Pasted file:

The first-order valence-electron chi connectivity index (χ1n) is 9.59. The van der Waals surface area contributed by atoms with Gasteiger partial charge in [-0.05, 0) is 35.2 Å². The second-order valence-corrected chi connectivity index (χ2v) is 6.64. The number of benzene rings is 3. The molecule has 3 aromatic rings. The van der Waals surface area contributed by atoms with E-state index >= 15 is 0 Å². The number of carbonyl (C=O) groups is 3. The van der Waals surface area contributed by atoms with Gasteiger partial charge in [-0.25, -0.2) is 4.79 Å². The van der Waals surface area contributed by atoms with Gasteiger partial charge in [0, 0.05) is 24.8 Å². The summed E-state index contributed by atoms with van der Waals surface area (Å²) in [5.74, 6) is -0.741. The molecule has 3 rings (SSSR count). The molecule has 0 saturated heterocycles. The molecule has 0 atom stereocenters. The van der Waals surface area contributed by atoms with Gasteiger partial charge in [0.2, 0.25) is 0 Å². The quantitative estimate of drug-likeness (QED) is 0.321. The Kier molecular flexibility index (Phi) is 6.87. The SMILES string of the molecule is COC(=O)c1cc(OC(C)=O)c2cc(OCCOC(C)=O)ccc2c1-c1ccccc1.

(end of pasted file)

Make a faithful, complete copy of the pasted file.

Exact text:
The first-order valence-electron chi connectivity index (χ1n) is 9.59. The van der Waals surface area contributed by atoms with Gasteiger partial charge in [-0.05, 0) is 35.2 Å². The second-order valence-corrected chi connectivity index (χ2v) is 6.64. The number of benzene rings is 3. The molecule has 3 aromatic rings. The van der Waals surface area contributed by atoms with E-state index >= 15 is 0 Å². The number of carbonyl (C=O) groups is 3. The van der Waals surface area contributed by atoms with Gasteiger partial charge in [-0.25, -0.2) is 4.79 Å². The van der Waals surface area contributed by atoms with Gasteiger partial charge in [0, 0.05) is 24.8 Å². The summed E-state index contributed by atoms with van der Waals surface area (Å²) in [5.74, 6) is -0.741. The molecule has 3 rings (SSSR count). The molecule has 0 saturated heterocycles. The molecule has 0 atom stereocenters. The van der Waals surface area contributed by atoms with Gasteiger partial charge in [0.2, 0.25) is 0 Å². The quantitative estimate of drug-likeness (QED) is 0.321. The Kier molecular flexibility index (Phi) is 6.87. The SMILES string of the molecule is COC(=O)c1cc(OC(C)=O)c2cc(OCCOC(C)=O)ccc2c1-c1ccccc1.